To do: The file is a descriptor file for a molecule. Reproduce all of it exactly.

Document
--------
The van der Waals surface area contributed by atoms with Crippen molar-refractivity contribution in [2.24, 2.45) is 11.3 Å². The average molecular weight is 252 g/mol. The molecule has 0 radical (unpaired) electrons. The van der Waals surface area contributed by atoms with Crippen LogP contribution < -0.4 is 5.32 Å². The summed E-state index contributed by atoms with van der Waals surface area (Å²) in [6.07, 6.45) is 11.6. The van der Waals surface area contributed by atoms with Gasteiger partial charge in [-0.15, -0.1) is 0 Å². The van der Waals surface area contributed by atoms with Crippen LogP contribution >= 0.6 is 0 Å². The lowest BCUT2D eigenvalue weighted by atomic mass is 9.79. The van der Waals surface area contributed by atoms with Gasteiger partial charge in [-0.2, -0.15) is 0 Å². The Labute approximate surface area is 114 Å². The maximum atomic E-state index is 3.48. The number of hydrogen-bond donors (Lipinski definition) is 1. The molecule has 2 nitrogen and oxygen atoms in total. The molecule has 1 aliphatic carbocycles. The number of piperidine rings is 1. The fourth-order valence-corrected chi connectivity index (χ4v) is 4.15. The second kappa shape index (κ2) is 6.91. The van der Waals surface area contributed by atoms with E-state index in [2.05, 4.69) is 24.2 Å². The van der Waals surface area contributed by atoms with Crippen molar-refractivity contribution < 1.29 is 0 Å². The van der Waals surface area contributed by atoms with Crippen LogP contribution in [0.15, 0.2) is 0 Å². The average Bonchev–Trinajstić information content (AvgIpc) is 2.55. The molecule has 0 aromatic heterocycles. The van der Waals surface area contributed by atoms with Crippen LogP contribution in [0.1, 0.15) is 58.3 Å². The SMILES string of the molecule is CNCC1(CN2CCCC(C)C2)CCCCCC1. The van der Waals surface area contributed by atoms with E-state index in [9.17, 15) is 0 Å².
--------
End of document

The van der Waals surface area contributed by atoms with Crippen molar-refractivity contribution in [2.24, 2.45) is 11.3 Å². The average molecular weight is 252 g/mol. The molecule has 0 radical (unpaired) electrons. The van der Waals surface area contributed by atoms with Crippen LogP contribution < -0.4 is 5.32 Å². The summed E-state index contributed by atoms with van der Waals surface area (Å²) in [6.07, 6.45) is 11.6. The van der Waals surface area contributed by atoms with Gasteiger partial charge in [-0.15, -0.1) is 0 Å². The van der Waals surface area contributed by atoms with Crippen LogP contribution >= 0.6 is 0 Å². The lowest BCUT2D eigenvalue weighted by atomic mass is 9.79. The van der Waals surface area contributed by atoms with Gasteiger partial charge in [-0.2, -0.15) is 0 Å². The Labute approximate surface area is 114 Å². The maximum atomic E-state index is 3.48. The number of hydrogen-bond donors (Lipinski definition) is 1. The molecule has 2 nitrogen and oxygen atoms in total. The molecule has 1 aliphatic carbocycles. The number of piperidine rings is 1. The fourth-order valence-corrected chi connectivity index (χ4v) is 4.15. The second kappa shape index (κ2) is 6.91. The van der Waals surface area contributed by atoms with E-state index in [2.05, 4.69) is 24.2 Å². The van der Waals surface area contributed by atoms with Crippen molar-refractivity contribution < 1.29 is 0 Å². The van der Waals surface area contributed by atoms with Crippen LogP contribution in [0.15, 0.2) is 0 Å². The average Bonchev–Trinajstić information content (AvgIpc) is 2.55. The molecule has 0 aromatic heterocycles. The van der Waals surface area contributed by atoms with Crippen LogP contribution in [0.1, 0.15) is 58.3 Å². The SMILES string of the molecule is CNCC1(CN2CCCC(C)C2)CCCCCC1. The van der Waals surface area contributed by atoms with E-state index in [9.17, 15) is 0 Å².